In part 1, we mentioned that the implied vols are likely to come down if NSE implements the 1155 timeline for derivs trading. We explained that this is because the delta neutral option traders will make fewer and lower losses on hedging their option portfolios in the absence of many gap openings. In this post, we will see how exactly that works.
The only thing institutional option sellers fear is gap openings. They don’t care if the market moves continuously. This is because traders who sell options have delta neutral portfolios. That is, their option portfolios are not affected by changes in the underlying stock price.
When they sell calls, they buy enough futures (thanks Ratan Gupta for pointing the error I mad here) to neutralize the delta. When they sell puts, they sell enough futures to neutralize the delta. Note that institutions neutralize delta using futures and not stocks. So we will stick to futures for the rest of this article. Also, the word stock and future are used interchangeably since their price difference is negligible.
Delta measures how much the value of an options portfolio changes with changes in the underlying price. So one way to look at the delta of an options portfolio is the number of futures to buy or sell to keep the delta neutral. You might want to read the last sentence again.
Let’s explain that with an example.
Example 1 — You bought 20 BANK NIFTY at-the-money call options. The delta of this portfolio is +400 (work it out). This means you gain Rs. 400 for a Rupee upmove in BANK NIFTY. If you have a sell position of 400 futures or 10 lot futures, you will lose 400 Rupees for a Rupee upmove. Put them both together, (options + 10 lot futures sell), and now you have +400 + (-400) = 0 — a Delta Neutral Portfolio! So this +400 which is your gain per Rupee upmove is also the number of stocks or futures you have to sell to maintain Delta at 0.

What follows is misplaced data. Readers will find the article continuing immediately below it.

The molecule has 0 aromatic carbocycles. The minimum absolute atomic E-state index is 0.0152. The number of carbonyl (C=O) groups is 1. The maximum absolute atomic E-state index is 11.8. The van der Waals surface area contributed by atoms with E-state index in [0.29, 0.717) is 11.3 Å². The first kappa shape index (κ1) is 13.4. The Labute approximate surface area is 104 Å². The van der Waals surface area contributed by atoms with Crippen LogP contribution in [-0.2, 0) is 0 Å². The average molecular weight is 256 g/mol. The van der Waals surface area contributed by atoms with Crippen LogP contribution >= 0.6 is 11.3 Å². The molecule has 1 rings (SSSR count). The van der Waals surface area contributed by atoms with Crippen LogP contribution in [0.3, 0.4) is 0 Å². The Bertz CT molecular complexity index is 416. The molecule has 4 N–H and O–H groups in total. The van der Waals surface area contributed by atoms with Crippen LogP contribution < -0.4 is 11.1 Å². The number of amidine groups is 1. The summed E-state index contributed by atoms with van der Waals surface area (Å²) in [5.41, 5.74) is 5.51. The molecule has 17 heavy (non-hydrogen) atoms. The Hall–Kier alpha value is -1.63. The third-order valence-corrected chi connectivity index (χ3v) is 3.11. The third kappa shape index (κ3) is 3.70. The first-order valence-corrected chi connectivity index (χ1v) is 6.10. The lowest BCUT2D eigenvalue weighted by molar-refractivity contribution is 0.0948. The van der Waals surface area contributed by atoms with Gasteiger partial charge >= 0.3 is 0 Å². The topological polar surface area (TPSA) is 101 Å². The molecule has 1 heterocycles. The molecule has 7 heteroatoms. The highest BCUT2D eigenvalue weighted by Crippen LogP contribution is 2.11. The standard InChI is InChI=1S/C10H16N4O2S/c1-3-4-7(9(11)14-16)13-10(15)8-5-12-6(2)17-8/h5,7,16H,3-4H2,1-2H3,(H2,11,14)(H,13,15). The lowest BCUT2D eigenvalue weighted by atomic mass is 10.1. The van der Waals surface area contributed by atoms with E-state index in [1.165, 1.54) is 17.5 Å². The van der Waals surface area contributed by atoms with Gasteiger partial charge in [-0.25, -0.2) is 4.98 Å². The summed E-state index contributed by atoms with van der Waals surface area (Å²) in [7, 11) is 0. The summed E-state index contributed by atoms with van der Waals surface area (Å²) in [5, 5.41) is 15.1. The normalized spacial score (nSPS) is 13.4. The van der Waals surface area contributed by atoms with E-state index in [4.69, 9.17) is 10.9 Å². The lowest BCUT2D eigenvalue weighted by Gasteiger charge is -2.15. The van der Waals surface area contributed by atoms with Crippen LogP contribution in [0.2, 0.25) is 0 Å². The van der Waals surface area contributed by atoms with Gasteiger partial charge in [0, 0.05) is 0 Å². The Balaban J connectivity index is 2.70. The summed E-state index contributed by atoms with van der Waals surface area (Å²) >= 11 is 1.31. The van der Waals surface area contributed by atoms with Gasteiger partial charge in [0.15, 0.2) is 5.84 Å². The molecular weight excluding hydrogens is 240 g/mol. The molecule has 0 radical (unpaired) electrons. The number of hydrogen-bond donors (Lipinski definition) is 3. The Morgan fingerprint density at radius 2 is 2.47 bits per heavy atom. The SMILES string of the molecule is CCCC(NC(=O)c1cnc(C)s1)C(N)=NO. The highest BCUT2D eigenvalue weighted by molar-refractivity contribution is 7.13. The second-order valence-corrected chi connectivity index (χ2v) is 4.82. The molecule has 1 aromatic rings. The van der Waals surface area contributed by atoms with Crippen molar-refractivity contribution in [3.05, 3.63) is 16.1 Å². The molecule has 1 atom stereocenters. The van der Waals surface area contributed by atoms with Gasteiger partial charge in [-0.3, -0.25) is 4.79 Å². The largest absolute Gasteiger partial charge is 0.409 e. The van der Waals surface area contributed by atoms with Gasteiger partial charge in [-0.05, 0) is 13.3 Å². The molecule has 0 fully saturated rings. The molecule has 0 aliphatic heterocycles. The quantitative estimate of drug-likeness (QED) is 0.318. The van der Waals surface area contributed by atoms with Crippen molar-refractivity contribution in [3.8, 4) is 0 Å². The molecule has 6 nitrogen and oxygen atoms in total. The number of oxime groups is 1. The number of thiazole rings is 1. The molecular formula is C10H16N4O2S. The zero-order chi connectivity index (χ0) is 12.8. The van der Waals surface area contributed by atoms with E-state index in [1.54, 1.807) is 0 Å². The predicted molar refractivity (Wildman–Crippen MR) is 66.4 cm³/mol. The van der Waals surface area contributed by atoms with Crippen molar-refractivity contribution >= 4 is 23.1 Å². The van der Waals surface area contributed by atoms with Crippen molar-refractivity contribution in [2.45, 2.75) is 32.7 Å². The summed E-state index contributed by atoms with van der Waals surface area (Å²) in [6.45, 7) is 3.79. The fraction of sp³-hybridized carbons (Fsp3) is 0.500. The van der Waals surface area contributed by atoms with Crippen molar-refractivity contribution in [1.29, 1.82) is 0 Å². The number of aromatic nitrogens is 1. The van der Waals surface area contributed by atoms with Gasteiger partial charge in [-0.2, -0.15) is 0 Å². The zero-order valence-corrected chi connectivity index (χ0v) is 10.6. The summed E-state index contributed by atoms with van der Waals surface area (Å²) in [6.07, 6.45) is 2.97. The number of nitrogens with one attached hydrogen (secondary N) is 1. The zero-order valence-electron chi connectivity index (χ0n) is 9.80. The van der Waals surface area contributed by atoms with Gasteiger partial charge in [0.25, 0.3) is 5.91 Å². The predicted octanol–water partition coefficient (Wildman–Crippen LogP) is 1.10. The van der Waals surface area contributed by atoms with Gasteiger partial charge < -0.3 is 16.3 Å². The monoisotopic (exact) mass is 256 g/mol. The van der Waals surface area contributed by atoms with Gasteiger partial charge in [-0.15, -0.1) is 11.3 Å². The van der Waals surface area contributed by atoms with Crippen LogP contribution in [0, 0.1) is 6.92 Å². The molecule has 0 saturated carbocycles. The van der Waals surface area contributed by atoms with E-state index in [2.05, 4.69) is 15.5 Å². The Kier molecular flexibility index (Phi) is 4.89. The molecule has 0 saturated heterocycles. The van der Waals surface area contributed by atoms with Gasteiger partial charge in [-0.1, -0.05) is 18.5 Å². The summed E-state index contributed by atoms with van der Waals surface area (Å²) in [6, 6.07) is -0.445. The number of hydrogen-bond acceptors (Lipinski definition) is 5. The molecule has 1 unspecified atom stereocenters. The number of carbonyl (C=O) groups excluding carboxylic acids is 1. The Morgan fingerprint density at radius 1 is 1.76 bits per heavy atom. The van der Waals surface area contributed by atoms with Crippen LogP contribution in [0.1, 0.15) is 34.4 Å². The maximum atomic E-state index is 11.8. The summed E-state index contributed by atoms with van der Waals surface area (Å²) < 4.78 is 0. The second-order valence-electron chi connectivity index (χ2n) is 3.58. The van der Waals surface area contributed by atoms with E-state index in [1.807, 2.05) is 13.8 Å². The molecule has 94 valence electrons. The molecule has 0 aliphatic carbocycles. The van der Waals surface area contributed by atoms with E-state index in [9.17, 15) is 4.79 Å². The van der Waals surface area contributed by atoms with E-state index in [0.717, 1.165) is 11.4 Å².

Here comes the problem. Delta is not a constant. It increases and decreases with the stock price. The more the move in the stock, the higher the change in delta. So if you have an options portfolio which is delta neutral now, it might not be delta neutral after the market moves. So you have to buy or sell futures to bring it back to neutrality. The higher the move, the more is the number of futures you have to buy or sell.
Now comes the nasty problem. To neutralize delta of an options portfolio where you sold options, you have to buy futures when the market goes up, and sell futures when the market goes down. And you have to buy a lot of futures when the market goes up a lot, and sell a lot of futures when the market goes down a lot.
Yes, buy high sell low. And buy many more at higher levels, and sell many more at lower levels.
This sounds like a trader’s nightmare. It is. And that is what happens during gaps.
Example 2 — NIFTY is at 10500. I have a delta neutral NIFTY option portfolio, in which I have sold options to begin with. That is, I have sold several call options and I have half the number futures bought against them to make delta 0. If NIFTY moves down 100 points, my delta changes and becomes 750, and I have to sell 10 lots of futures to neutralize this. I will sell 10 futures at a price of 10400 if there is a hundred point gap down. If it goes there continuously, I will sell 1 lot each at every 10 points down, which means an average price of 10450. It is better to sell at 10450 than at 10400, right?
Now NIFTY is at 10400. Next, let’s imagine the market moves back to 10500. My delta will be -750. I have to buy 10 lots at 10500 if it is a gap up of 100 points. But I can buy 1 lot every ten points if it is continuous. Which gives me an average price of 10450.
So I sold and bought 10 futures at an average price of 10450 with continuous delta hedging (not technically, there is a small difference between buy and sell price, figure that :) )
But with a gap down and gap up, I sold 10 lots futures at 10400 and bought 10 lots at 10500, which gives me 75*10*(10400–10500)= 75,000 Loss on delta hedging. Note that my sell options portfolio remains the same. I will make some money on that due to time value decay if all these moves happened in some 3–5 days, especially near the expiry when Theta is the highest.
Now you know why traders with delta-neutral portfolios hate gaps. You also know if there are no gaps, they will not make many big losses. This means lower risks, and they will be willing to sell options for a cheaper premium and lower IV.
All this works in theory. Let’s see what comes of the SEBI move, right? Because all said and done the exchanges still can decide not to do the 11:55, though the chances of that look low.